Saturday, February 23, 2008

Transcript of oral argument in Andersen v. Atlantic

We have obtained what appears to be an unofficial transcript of the February 13, 2008, oral argument, referred to by the Judge in her decision dismissing the complaint with leave to replead, in Andersen v. Atlantic.

A link is provided in the original article.

Keywords: digital copyright law online internet law legal download upload peer to peer p2p file sharing filesharing music movies indie independent label freeculture creative commons pop/rock artists riaa independent mp3 cd favorite songs intellectual property


Anonymous said...

Regarding negligence, which the judge makes a big deal over regarding the RIAA Plaintiffs original decision to sue, the judge seems to indicate that he can't see how the RIAA Plaintiffs were negligent in that decision.

I must disagree with the judge on the point. The RIAA Plaintiffs sued people they knew, or should have known, that they had no evidence of being the actual infringers. The RIAA Plaintiffs also knew, or should have known, that many of the IP/timestamp combinations that MediaSentry/SafeNet provided to them and they passed along to the various ISP's, were returned as invalid, or unable to match to any ISP user's account with the records available. This meant that the RIAA Plaintiffs knew that they were: 1) Suing an ISP account holder with no evidence that this ISP account holder was the actual infringer; and 2) Suing with flimsy data that was often known to be unreliable. Even so, they pressed forward, claiming that their method admitted no error, and that truly is negligence.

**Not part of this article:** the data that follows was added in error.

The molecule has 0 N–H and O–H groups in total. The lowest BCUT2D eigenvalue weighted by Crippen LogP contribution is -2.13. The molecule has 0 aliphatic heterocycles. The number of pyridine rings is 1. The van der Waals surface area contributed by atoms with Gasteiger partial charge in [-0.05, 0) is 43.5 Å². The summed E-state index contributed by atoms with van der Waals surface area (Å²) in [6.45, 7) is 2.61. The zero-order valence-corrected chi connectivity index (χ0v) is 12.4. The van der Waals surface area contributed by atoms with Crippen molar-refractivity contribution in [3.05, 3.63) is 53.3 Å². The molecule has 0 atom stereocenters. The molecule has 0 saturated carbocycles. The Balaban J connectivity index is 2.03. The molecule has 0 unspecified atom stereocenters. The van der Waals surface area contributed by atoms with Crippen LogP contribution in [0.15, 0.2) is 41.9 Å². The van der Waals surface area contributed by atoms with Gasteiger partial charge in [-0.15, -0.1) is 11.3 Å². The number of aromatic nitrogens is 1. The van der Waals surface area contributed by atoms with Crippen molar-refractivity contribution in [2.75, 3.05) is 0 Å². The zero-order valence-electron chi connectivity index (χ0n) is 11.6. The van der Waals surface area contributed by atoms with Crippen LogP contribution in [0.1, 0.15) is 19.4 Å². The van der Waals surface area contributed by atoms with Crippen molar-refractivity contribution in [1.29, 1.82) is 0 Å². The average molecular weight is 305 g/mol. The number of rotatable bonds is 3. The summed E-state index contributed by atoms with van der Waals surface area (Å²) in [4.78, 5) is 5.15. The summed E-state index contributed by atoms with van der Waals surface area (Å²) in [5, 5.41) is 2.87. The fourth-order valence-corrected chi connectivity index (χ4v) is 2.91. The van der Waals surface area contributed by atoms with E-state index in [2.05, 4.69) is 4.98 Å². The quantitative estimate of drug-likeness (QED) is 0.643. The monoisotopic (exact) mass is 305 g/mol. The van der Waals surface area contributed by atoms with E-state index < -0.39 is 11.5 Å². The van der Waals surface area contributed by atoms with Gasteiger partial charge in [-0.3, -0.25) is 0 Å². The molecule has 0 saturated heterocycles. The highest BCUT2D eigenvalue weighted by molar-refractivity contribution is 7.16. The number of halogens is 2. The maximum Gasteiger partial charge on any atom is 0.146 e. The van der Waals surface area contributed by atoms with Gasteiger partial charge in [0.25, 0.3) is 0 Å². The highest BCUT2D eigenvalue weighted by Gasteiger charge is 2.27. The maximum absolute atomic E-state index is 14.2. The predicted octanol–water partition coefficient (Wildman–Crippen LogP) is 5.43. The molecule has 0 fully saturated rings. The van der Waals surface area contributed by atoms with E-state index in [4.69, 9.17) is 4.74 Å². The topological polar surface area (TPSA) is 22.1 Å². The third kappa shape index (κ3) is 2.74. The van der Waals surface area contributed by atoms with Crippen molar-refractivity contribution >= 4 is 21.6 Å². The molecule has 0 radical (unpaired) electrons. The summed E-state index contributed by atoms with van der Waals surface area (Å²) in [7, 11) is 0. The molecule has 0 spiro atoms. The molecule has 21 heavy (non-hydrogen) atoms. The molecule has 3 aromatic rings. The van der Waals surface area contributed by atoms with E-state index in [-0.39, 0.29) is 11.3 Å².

That should also clearly be Fraud. The RIAA Plaintiffs clearly knew they had not, and could not, identify the actual infringer as the ISP account holder, yet they pressed on anyway, claiming that their information identified the actual user.

Regarding the trespass on the current Plaintiff's computer, the RIAA claims that they accessed her computer and found music files. Ms. Anderson says there are no music files because she never downloaded any. She can't prove that they intruded on her computer according to the judge, so she can't claim damages for them doing so.

This gives an interesting analogy. A thief breaks into your house looking for something he's certain you have stolen from him. You can't prove he broke into your house, but he says he broke into your house and no other. Can you sue that thief for breaking into your house with no evidence except his word that he was certain it was your house he broke into?

I'm sorry to hear that the judge doesn't feel that a Misuse of Copyright can be pleaded under these circumstances. That, along with RICO, would clearly be the most damaging to the RIAA Plaintiffs, and leave them to rue the day they ever set out on this ill-conceived plan to sue individuals in this manner.


Anonymous said...

So, my curiosity after reading this is as follows.

Presumably, Mrs. Anderson did not have her computer trespassed to. But the proposed class would definitely have a bunch of people who did have.

So, if all of the Anderson claims go away, does that leave anyone else who can show actual trespass free to pursue their own class action?

It'd seem that judicial economy would favor allowing Lybeck to plead the class's cases by providing facts not germane to Anderson's situation.